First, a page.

Just in passing, I will note that the picture of Alba shows him in the uniform of a prisoner in the Colorado Department of Corrections; so he was a convicted felon. While it does not justify his murder, it mitigates my concern over it quite a bit.

Second, the terms of Colorado’s Make My Day law were based on a series of legal decisions by Democrat District Attorneys and Judges that functionally gave an intruder into your home far more legal safety than the resident. Coloradans got tired of it. We don’t take kindly to criminals being given priority over the law abiding. It is a lesson we have to learn every so often, because every time Colorado Democrats gain power as governor or in the legislature, they try to do that.

Subotai Bahadur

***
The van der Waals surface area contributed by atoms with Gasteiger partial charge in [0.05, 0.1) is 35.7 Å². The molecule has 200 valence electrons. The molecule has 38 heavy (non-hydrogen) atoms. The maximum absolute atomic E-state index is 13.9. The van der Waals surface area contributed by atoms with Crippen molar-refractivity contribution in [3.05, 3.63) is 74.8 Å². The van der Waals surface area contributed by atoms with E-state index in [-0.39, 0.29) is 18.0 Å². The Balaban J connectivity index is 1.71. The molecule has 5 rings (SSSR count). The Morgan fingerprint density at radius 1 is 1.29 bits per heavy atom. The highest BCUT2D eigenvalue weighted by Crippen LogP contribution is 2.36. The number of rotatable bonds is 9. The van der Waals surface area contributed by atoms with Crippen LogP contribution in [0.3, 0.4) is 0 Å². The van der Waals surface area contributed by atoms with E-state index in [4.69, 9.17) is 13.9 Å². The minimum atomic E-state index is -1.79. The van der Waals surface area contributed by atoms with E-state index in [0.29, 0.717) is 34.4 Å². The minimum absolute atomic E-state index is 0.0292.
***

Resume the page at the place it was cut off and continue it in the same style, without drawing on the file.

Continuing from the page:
Serials killers have been known to select prostitutes and homosexuals, for example, because good citizens are less concerned about their deaths. I would offer, however, some very good advice from a famous rabbi:

    “Whatsoever you do to the least of my brothers, that you do unto Me.”

    I’m glad the prosecutors are paying attention to this case.

This is a good time of the year to ride.

Indeed, it is a good time of year to ride. I’ve been riding into Boston several times a week, to the marvelous Social Law LIbrary–lovely riding. Cool weather, easy parking (if you know the “secret spots”). Just wonderful.

–Andrew, @LawSelfDefense

[…] as if she overplayed her hand… Self-Defense | Immunity | Colorado | Make My Day law Reply With […]

Always interested in MMD cases. Haven”t followed them that closely over the last couple of years, but was there when they passed the law, and hope to be back for the winter. We shall see.